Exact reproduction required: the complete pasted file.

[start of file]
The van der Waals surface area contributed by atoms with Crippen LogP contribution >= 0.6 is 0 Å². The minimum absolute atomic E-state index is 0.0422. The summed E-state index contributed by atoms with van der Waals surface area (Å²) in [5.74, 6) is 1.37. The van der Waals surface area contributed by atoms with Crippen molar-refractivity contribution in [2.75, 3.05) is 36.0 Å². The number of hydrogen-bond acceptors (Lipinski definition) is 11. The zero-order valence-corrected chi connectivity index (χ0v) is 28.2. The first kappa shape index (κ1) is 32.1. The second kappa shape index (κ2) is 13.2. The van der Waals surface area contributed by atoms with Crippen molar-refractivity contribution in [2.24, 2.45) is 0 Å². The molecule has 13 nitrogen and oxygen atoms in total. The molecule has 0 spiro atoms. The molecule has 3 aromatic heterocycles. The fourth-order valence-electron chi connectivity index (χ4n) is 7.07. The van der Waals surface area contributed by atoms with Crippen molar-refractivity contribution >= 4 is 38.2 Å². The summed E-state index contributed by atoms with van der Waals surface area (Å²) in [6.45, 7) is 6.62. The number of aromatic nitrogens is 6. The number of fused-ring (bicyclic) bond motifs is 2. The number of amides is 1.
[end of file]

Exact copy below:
The van der Waals surface area contributed by atoms with Crippen LogP contribution >= 0.6 is 0 Å². The minimum absolute atomic E-state index is 0.0422. The summed E-state index contributed by atoms with van der Waals surface area (Å²) in [5.74, 6) is 1.37. The van der Waals surface area contributed by atoms with Crippen molar-refractivity contribution in [2.75, 3.05) is 36.0 Å². The number of hydrogen-bond acceptors (Lipinski definition) is 11. The zero-order valence-corrected chi connectivity index (χ0v) is 28.2. The first kappa shape index (κ1) is 32.1. The second kappa shape index (κ2) is 13.2. The van der Waals surface area contributed by atoms with Crippen molar-refractivity contribution in [2.24, 2.45) is 0 Å². The molecule has 13 nitrogen and oxygen atoms in total. The molecule has 0 spiro atoms. The molecule has 3 aromatic heterocycles. The fourth-order valence-electron chi connectivity index (χ4n) is 7.07. The van der Waals surface area contributed by atoms with Crippen molar-refractivity contribution >= 4 is 38.2 Å². The summed E-state index contributed by atoms with van der Waals surface area (Å²) in [6.45, 7) is 6.62. The number of aromatic nitrogens is 6. The number of fused-ring (bicyclic) bond motifs is 2. The number of amides is 1.